§ Mr. BARNES
I beg to move, in page 2, to leave out lines 27 to 35.
It cannot be said that the discussion of this Clause in Committee resulted in a satisfactory explanation by the Minister and I therefore welcome this opportunity of raising the issue on the Floor of the House in the hope that the Minister will give more substantial reasons for the retention of this proviso than we obtained in Committee. This Clause creates a Commission which is to supervise, in the public interest, the administration and reorganisation of the sugar industry. Subsections (4) and (5) provide that no private interests of a commissioner shall conflict with his public responsibilities and duties under the Bill. Subsection (4) lays it down that no person shall be appointed a commissioner if, within five years before the appointment, he has been engaged in carrying on the business of manufacturing or refining sugar. Under Sub-section (5) a commissioner within three months of his appointment must sell or dispose of any interest of that kind which he may have. It is the proviso to that Sub-section which I propose to delete.
In that proviso the Minister introduces a number of qualifying conditions and I wish to ask the right hon. Gentleman in the first place whether he considers those qualifying provisions to be essential. It is provided, for instance, that if a commissioner satisfies the Minister that any interest which he holds is remote, he may be excused from compliance with the Subsection. It appears to me that those words are contradictory of the earlier provisions respecting the responsibilities of the commissioners. It is first required that a commissioner should surrender any interest which he holds and then later on in this proviso it would appear that certain kinds of interests, either in the manufacturing, refining or selling of sugar are to be recognised and are not to be a disqualification. The difficulties 2182 created by this proviso will be further noted by hon. Members if they examine the wording. It states:Any interest … which the commissioner holds or proposes to acquire or to which he has become entitled—We are entitled to a clear and specific statement from the Minister as to what type of interest in the production refining and marketing of sugar a commissioner can acquire after he has been appointed a commissioner which would not conflict with his public responsibilities under the Bill. It appears absurd that Parliament should first take precautions to eliminate such interests and then, by this proviso, readmit them.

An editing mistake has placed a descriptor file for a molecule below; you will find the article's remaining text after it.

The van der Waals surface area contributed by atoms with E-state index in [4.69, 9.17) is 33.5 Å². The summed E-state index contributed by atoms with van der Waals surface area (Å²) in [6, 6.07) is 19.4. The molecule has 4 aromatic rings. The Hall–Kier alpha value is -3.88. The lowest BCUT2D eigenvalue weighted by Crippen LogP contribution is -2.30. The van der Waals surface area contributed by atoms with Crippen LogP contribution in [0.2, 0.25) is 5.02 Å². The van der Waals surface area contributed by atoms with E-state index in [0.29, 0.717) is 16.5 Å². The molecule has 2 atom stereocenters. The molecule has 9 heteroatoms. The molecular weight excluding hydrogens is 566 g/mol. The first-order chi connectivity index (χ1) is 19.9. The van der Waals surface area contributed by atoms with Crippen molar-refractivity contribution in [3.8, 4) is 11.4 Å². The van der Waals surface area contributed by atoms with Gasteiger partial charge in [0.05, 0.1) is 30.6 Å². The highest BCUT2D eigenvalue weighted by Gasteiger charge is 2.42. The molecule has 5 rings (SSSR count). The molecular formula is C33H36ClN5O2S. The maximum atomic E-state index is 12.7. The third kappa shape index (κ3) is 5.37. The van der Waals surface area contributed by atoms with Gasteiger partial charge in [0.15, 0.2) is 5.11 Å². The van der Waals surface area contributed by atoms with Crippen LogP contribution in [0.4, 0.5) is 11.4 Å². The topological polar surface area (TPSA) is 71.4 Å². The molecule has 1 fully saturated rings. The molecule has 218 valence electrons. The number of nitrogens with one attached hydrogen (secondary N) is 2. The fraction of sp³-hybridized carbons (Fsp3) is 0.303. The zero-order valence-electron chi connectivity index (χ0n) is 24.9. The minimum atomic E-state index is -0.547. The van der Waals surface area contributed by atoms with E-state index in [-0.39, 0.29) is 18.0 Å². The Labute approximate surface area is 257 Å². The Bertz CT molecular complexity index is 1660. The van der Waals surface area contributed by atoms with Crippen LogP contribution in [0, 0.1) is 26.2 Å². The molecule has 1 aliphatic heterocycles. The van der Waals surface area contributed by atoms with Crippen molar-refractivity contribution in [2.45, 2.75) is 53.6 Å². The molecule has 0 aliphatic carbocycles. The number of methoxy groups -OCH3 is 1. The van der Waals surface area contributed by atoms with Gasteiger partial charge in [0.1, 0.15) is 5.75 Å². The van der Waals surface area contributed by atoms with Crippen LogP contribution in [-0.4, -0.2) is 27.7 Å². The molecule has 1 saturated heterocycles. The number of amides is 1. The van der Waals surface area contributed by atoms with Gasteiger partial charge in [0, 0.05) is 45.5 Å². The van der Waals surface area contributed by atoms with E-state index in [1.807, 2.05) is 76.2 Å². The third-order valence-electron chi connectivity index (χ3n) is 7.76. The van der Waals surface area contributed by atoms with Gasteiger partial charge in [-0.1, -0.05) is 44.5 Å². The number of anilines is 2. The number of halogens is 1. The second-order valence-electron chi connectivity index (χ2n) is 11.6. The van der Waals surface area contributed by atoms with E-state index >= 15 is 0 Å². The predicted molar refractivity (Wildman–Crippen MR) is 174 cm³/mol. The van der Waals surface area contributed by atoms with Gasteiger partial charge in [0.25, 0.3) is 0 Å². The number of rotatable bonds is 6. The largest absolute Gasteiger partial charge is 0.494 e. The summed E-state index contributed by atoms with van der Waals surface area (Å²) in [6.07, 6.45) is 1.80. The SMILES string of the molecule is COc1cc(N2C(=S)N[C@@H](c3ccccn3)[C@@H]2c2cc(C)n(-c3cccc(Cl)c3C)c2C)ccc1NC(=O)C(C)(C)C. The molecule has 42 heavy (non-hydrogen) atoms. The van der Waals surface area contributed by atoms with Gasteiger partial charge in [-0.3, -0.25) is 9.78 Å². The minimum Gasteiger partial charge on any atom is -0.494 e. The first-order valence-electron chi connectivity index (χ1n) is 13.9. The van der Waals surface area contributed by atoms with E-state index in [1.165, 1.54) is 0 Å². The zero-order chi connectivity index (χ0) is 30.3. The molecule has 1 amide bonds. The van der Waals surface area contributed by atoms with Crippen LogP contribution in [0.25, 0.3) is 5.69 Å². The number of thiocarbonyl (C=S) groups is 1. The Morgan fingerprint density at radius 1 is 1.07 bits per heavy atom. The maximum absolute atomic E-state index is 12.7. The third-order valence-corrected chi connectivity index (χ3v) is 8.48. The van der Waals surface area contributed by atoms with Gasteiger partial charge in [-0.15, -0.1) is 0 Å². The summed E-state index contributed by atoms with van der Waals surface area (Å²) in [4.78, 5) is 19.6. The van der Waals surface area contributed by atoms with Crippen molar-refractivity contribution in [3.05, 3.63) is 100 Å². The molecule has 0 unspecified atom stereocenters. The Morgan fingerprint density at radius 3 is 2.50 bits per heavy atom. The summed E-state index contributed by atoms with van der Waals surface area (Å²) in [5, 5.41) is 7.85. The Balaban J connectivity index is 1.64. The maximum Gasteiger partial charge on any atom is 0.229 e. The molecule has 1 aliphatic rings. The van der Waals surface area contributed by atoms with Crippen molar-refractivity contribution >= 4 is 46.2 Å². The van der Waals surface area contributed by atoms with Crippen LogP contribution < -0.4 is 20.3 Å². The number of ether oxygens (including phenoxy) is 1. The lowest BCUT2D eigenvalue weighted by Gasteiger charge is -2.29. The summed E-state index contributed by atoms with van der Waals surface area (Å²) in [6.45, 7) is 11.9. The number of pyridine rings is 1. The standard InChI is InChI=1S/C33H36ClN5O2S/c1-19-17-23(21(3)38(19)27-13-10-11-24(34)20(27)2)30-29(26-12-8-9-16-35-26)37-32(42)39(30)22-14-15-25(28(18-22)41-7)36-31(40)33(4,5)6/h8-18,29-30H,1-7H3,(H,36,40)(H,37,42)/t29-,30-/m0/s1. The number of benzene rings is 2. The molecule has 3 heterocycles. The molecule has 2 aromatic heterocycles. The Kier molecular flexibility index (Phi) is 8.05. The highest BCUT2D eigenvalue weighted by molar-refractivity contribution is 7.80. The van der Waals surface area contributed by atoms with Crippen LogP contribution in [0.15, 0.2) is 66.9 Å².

§ Notice taken that 40 Members were not present; House counted, and 40 Members being present—
§ Mr. BARNES